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Enviro groups highlight provincial 'IOU' to caribou

The ministry of environment this week finalized a plan to protect mountain caribou habitat, but environmental groups say it has yet to meet all of the commitments promised two years ago.

The provincial government first announced details of its plan in 2007, after years of collaboration with scientists, environmental and recreation groups and logging companies.

It added 380,000 hectares to the 1.8 million hectares of caribou habitat that was already protected under park designation or previous land management plans. But in terms of habitat that also has logging potential, protection was capped at 77,000 hectares -- or about one per cent of the total timber harvest land base. At the time, ten of the environmental groups involved in the process released an open letter about the plan that protested this move.

"Because there was only a very small amount in the THLB (timber harvest land base) that was going to be protected, where that would be located was going to be a big problem because the timber industry was against it," said Anne Sherrod, chair of the Valhalla Wilderness Society. "But the reason mountain caribou are threatened with extinction is chiefly because of logging."

"There was quite a battle that was going on," she said.

The ministry of environment did not return calls by deadline on the location or total area of the timber harvest land base that was actually protected in the final plan.

John Bergenske, executive director of Wildsight, one of the groups involved in the planning process, said 78,000 hectares of habitat in the THLB has been finalized across the caribou's range.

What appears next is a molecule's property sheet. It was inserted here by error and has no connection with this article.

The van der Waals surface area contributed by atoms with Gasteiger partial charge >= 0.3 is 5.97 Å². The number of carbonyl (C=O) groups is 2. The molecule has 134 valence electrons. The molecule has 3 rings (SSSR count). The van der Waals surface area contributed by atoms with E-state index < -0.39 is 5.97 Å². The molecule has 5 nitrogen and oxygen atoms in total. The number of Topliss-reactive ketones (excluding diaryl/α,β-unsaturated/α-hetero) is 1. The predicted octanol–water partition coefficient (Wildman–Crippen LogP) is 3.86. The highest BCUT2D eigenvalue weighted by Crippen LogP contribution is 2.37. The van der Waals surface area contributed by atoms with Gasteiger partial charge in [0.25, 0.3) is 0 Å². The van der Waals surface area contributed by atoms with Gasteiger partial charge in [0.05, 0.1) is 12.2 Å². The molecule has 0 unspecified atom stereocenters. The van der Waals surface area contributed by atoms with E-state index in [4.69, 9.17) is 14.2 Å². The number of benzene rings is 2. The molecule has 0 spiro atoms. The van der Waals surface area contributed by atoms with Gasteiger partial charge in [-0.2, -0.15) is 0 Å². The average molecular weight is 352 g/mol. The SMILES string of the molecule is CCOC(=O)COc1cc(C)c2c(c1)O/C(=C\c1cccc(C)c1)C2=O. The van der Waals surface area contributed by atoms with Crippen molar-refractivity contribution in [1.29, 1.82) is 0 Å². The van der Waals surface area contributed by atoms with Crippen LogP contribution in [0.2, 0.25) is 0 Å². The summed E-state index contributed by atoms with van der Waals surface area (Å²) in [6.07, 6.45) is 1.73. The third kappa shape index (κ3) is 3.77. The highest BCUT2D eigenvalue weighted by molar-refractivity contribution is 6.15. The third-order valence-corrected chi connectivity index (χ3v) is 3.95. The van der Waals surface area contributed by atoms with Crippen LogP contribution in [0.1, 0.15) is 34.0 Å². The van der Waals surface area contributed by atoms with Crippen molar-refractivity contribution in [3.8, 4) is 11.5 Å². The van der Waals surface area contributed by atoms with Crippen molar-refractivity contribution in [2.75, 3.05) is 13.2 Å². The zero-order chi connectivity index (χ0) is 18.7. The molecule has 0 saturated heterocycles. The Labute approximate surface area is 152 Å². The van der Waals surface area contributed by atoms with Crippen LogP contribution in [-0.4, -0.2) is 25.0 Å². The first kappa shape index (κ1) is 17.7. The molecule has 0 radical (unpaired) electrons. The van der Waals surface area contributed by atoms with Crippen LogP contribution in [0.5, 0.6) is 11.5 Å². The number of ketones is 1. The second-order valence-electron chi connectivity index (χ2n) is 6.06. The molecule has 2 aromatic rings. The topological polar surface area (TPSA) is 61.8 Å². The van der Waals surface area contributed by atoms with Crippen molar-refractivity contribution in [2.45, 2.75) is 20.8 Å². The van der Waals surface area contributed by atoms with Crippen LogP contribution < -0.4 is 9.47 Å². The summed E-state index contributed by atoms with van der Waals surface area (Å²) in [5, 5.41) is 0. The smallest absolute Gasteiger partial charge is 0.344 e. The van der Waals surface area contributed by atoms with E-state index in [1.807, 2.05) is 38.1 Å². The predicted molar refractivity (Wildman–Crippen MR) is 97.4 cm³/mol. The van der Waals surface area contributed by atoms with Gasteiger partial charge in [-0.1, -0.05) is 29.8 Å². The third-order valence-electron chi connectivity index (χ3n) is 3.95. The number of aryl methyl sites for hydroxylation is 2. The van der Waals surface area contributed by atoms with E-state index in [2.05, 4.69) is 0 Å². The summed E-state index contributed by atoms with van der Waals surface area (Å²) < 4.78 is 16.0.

"We've checked in with the herd scientists, they are telling us that the mapping does follow recommendations," he said.

However, he said government made commitments to do "significantly more." He said government has yet to legislate snowmobile closures in protected areas, and hasn't moved on herd augmentation (moving animals from larger herds to smaller ones.)

Bergenske also said environmental groups want assurances that protected areas will be closed to mining and power development, as well as logging.

"The fact that they've legally designated these areas now is a good step, we're really happy to see that take place," said Bergenske. "But we realize it's only halfway there in terms of what needs to be done for recovery. Until they've dealt with the areas around recreation and mineral use, and made sure this guidance is absolutely tight and there aren't loopholes in logging, we're not going to be there."

Colleen Kimmett writes on environmental issues for The Tyee.

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